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Education 105: Special Education History and Law
15 hours (10 weeks).
December 2013 - Present.
Upon successful completion of the course, students will be able to: breakdown the rulings in major cases concerning the rights of disabled students, including PARC ( Pennsylvania Association for Retarded Children) versus Commonwealth of Pennsylvania, Mills versus Board of Education of DC, Honig versus Doe, and others; explain the intricacies and impacts of major government acts that affected the rights of people with disabilities, such as Section 504 of the Rehabilitation Act and the Americans with Disabilities Act; dissect the government's role in education at the local, state, and federal levels; summarize the federal guidelines for special education, how students qualify for services, and the difference between Individual Education Plans (IEPs) and 504 plans; understand and analyze each part of the Individuals with Disabilities Education Act, paying specific attention to the importance Free Appropriate Public Education and Least Restrictive Environments; evaluate Individualized Education Plans, understand how they are created, and explain the individual parts and their importance to a student's family; develop a behavioral intervention plan that takes into account the disciplinary protections in place for students with disabilities; and appraise recent trends in special education such as the long-term effects of the No Child Left Behind Act as well as the efforts to include students with disabilities in general classrooms.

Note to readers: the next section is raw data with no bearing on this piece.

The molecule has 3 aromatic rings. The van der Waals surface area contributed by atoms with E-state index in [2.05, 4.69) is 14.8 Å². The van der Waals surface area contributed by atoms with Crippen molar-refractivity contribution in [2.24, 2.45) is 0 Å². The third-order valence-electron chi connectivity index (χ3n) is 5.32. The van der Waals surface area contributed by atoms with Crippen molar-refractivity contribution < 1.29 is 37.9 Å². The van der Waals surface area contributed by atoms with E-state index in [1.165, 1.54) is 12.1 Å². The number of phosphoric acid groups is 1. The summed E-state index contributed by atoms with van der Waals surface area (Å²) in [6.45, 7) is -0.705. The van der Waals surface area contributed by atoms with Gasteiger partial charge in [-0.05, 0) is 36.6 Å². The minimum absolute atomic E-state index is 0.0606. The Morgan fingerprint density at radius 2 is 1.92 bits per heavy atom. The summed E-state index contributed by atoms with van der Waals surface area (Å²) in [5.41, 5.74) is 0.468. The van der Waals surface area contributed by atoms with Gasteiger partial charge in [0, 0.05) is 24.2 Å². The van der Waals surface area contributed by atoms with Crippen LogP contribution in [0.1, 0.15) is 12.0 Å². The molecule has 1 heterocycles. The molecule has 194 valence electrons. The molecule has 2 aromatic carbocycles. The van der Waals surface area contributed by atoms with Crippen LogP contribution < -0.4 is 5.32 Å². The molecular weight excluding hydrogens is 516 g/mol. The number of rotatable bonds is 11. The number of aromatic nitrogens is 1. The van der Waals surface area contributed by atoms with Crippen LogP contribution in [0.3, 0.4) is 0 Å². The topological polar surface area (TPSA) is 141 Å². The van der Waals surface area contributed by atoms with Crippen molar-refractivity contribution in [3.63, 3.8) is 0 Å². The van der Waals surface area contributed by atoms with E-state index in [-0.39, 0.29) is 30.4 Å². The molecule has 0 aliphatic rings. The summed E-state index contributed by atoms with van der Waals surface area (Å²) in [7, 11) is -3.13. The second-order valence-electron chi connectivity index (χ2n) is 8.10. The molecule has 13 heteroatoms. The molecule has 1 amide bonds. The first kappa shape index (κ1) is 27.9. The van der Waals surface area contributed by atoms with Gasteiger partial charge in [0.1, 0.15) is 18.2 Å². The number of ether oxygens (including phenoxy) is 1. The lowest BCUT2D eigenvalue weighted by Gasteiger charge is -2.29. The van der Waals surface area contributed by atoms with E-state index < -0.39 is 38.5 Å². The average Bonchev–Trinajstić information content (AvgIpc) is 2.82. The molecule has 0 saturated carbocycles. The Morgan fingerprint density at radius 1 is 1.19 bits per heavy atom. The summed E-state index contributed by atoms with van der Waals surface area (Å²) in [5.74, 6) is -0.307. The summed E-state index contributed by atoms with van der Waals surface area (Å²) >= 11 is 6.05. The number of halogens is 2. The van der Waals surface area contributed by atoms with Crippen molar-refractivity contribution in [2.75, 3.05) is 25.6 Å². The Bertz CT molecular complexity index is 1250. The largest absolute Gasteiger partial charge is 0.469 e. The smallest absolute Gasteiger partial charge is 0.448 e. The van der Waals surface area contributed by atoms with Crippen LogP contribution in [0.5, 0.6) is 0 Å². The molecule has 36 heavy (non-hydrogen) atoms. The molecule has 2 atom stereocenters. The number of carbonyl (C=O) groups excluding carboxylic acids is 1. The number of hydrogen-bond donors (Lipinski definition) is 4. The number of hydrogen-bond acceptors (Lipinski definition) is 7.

Major topics include: fundamentals of special education law; the U.S. government's role in education; special education qualifications; dissecting the Individuals with Disabilities Education Act; understanding individualized education plans; managing disciplinary and behavioral issues; and recent trends in special education.
In the upper division baccalaureate degree category, 3 semester hours in Teacher Education Pre-K-12 (12/16).